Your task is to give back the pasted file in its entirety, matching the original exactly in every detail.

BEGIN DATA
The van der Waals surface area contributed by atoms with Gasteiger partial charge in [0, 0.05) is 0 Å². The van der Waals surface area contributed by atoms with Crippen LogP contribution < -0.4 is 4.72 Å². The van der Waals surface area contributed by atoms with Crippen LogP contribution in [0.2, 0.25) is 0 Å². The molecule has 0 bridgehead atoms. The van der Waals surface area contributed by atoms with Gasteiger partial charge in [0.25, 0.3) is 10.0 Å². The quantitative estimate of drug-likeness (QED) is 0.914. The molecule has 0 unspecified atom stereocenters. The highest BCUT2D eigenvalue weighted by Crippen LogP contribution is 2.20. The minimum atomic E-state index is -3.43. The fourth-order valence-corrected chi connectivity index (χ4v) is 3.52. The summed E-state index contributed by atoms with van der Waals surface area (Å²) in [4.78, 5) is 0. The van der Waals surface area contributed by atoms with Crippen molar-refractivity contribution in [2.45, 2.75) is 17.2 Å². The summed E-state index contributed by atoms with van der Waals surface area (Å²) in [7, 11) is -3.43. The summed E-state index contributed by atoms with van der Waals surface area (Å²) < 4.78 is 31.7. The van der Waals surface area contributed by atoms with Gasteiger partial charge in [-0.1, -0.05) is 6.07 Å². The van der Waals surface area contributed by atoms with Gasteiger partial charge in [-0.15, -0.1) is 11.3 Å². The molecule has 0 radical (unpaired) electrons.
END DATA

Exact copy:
The van der Waals surface area contributed by atoms with Gasteiger partial charge in [0, 0.05) is 0 Å². The van der Waals surface area contributed by atoms with Crippen LogP contribution < -0.4 is 4.72 Å². The van der Waals surface area contributed by atoms with Crippen LogP contribution in [0.2, 0.25) is 0 Å². The molecule has 0 bridgehead atoms. The van der Waals surface area contributed by atoms with Gasteiger partial charge in [0.25, 0.3) is 10.0 Å². The quantitative estimate of drug-likeness (QED) is 0.914. The molecule has 0 unspecified atom stereocenters. The highest BCUT2D eigenvalue weighted by Crippen LogP contribution is 2.20. The minimum atomic E-state index is -3.43. The fourth-order valence-corrected chi connectivity index (χ4v) is 3.52. The summed E-state index contributed by atoms with van der Waals surface area (Å²) in [4.78, 5) is 0. The van der Waals surface area contributed by atoms with Crippen molar-refractivity contribution in [2.45, 2.75) is 17.2 Å². The summed E-state index contributed by atoms with van der Waals surface area (Å²) in [7, 11) is -3.43. The summed E-state index contributed by atoms with van der Waals surface area (Å²) < 4.78 is 31.7. The van der Waals surface area contributed by atoms with Gasteiger partial charge in [-0.1, -0.05) is 6.07 Å². The van der Waals surface area contributed by atoms with Gasteiger partial charge in [-0.15, -0.1) is 11.3 Å². The molecule has 0 radical (unpaired) electrons.